Normal blood pressure for adults is considered to be under 120/80 millimeters of mercury. Generally, blood pressure above 140/90 is considered to be high for adults, and blood pressure under 90/60 is considered to be low for adults.
Pre-hypertension, is used when individuals with blood pressures between 120-139/80-89 who do not take anti-hypertension drugs. Such individuals do not require any medication, but they need to adopt certain lifestyles which are known reduce blood pressure. It includes weight loss, diet, exercise, reducing salt intake and quitting smoking.
The risk of developing one or more of these serious health conditions increases as blood pressure rises. The following categories apply to adults (age 18 and over) who are not taking medicine for high blood pressure and do not have a serious short-term illness:
Optimal: Systolic (Under 120) AND Diastolic (under 80)
Pre-hypertensive: Systolic (120-139) OR Diastolic (80-89)
Stage 1: Systolic (140-159) OR Diastolic (90-99)
Stage 2: Systolic (160-179) OR Diastolic (100-109)
Stage 3: Systolic (180-209) OR Diastolic (100-119)
Stage 4: Systolic (210 or over) OR Diastolic (120 or over)
Signs and Symptoms
The majority of people with mild to moderate high blood pressure cannot tell when their blood pressure is raised. One-third of hypertensive people are not aware of their condition. If symptoms are present, patients may experience chest pain (angina), shortness of breath or other symptoms related to heart disease or underlying damage. High blood pressure may cause any of the following: fatigue, nausea or upset stomach, vision changes or problems, confusion, excessive sweating, paleness or redness of skin, nosebleeds, anxiety or nervousness, palpitations (fast or obviously irregular heartbeat), ringing or buzzing in ears, impotence, headache, dizziness.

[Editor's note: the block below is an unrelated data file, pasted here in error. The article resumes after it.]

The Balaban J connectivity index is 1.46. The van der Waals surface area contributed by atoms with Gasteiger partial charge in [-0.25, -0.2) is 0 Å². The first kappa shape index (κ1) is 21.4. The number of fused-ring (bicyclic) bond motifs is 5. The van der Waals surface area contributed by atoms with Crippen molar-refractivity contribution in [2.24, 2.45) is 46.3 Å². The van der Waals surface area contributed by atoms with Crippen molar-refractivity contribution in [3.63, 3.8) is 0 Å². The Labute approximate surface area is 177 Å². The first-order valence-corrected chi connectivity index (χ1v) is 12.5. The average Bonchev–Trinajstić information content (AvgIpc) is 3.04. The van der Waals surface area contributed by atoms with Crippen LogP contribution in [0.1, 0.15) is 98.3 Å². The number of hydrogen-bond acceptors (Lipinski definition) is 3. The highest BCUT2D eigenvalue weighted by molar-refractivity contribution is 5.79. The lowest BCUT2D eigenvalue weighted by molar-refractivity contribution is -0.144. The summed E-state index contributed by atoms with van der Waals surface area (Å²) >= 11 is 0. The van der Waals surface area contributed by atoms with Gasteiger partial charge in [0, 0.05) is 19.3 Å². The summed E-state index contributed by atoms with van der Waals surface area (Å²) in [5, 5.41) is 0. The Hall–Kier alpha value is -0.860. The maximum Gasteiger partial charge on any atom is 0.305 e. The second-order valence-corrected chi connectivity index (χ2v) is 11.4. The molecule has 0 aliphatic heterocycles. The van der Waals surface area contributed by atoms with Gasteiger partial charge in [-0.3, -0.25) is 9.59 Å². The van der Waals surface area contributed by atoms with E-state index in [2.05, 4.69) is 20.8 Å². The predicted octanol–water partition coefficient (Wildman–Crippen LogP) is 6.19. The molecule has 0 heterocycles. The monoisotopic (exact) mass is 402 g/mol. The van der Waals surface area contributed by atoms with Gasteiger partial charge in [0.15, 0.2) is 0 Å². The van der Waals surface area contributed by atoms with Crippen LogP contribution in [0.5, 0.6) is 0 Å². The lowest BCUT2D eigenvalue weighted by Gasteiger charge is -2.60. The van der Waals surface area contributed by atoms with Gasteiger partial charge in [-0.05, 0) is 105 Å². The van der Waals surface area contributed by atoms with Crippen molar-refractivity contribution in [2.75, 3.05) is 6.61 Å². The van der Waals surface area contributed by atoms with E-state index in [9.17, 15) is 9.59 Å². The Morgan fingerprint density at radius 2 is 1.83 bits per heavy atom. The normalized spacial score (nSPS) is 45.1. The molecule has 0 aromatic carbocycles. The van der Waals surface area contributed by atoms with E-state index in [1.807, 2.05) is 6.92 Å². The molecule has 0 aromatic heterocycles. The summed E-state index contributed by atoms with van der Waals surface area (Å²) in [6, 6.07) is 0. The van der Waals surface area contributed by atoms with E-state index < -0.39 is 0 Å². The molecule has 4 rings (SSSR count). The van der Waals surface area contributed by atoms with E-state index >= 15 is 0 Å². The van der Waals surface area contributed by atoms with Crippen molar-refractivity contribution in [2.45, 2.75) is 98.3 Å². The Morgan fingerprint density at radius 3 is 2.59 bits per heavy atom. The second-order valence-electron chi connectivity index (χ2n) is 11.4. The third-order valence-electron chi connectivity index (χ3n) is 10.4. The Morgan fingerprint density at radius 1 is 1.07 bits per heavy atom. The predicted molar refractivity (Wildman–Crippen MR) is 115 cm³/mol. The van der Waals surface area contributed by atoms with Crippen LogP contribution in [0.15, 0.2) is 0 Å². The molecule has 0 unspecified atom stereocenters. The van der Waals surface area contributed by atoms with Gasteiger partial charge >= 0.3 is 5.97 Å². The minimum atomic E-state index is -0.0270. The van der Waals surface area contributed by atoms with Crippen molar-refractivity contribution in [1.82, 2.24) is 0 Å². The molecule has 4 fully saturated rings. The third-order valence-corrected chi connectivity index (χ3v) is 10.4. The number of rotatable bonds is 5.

Depending on the severity of high blood pressure, the physician may recommend lifestyle modifications, or lifestyle modifications in conjunction with medications. Steps that can and should be taken to lower and control blood pressure include:
Dietary Changes: Avoid saturated fat (although include calcium-rich dairy products that are no- or low-fat). When choosing fats, select monounsaturated oils, such as olive or canola oils. Choose whole grains over white flour or polished rice products. Food rich in fiber may help lower blood pressure. Include nuts, seeds, or legumes (dried beans or peas) daily. Choose modest amounts of protein (preferably fish, poultry, or soy products).
Salt restriction: About half of people with hypertension have blood pressure that reacts significantly to salt. Such people are known to be salt-sensitive. High-salt diets in anyone who is salt-sensitive may harm the heart, kidney, and brain and increase the risk for death, regardless of their blood pressure. Because testing for salt-sensitivity is not easy, experts recommend that everyone proactively restrict their daily salt-intake.
Quitting smoking: This is perhaps the most important thing a smoker can do to promote his or her own health. Among many other side effects, smoking elevates blood pressure.